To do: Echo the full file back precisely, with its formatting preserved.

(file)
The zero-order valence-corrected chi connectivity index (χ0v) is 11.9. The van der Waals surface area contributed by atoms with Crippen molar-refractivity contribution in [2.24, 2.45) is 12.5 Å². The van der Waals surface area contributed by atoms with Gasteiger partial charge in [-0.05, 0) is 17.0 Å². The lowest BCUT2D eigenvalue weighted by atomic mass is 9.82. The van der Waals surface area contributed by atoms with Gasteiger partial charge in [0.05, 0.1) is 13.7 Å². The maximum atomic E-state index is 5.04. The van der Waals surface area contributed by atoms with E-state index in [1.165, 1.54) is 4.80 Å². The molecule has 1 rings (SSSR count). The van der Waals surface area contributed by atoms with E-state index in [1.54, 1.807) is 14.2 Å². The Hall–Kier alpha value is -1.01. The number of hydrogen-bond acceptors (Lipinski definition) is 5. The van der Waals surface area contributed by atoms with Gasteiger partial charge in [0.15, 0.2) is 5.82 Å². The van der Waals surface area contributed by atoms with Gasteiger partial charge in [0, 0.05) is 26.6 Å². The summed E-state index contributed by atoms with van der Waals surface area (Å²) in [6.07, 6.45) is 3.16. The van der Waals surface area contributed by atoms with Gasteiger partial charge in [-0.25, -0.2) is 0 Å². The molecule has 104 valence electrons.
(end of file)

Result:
The zero-order valence-corrected chi connectivity index (χ0v) is 11.9. The van der Waals surface area contributed by atoms with Crippen molar-refractivity contribution in [2.24, 2.45) is 12.5 Å². The van der Waals surface area contributed by atoms with Gasteiger partial charge in [-0.05, 0) is 17.0 Å². The lowest BCUT2D eigenvalue weighted by atomic mass is 9.82. The van der Waals surface area contributed by atoms with Gasteiger partial charge in [0.05, 0.1) is 13.7 Å². The maximum atomic E-state index is 5.04. The van der Waals surface area contributed by atoms with E-state index in [1.165, 1.54) is 4.80 Å². The molecule has 1 rings (SSSR count). The van der Waals surface area contributed by atoms with E-state index in [1.54, 1.807) is 14.2 Å². The Hall–Kier alpha value is -1.01. The number of hydrogen-bond acceptors (Lipinski definition) is 5. The van der Waals surface area contributed by atoms with Gasteiger partial charge in [0.15, 0.2) is 5.82 Å². The van der Waals surface area contributed by atoms with Gasteiger partial charge in [0, 0.05) is 26.6 Å². The summed E-state index contributed by atoms with van der Waals surface area (Å²) in [6.07, 6.45) is 3.16. The van der Waals surface area contributed by atoms with Gasteiger partial charge in [-0.25, -0.2) is 0 Å². The molecule has 104 valence electrons.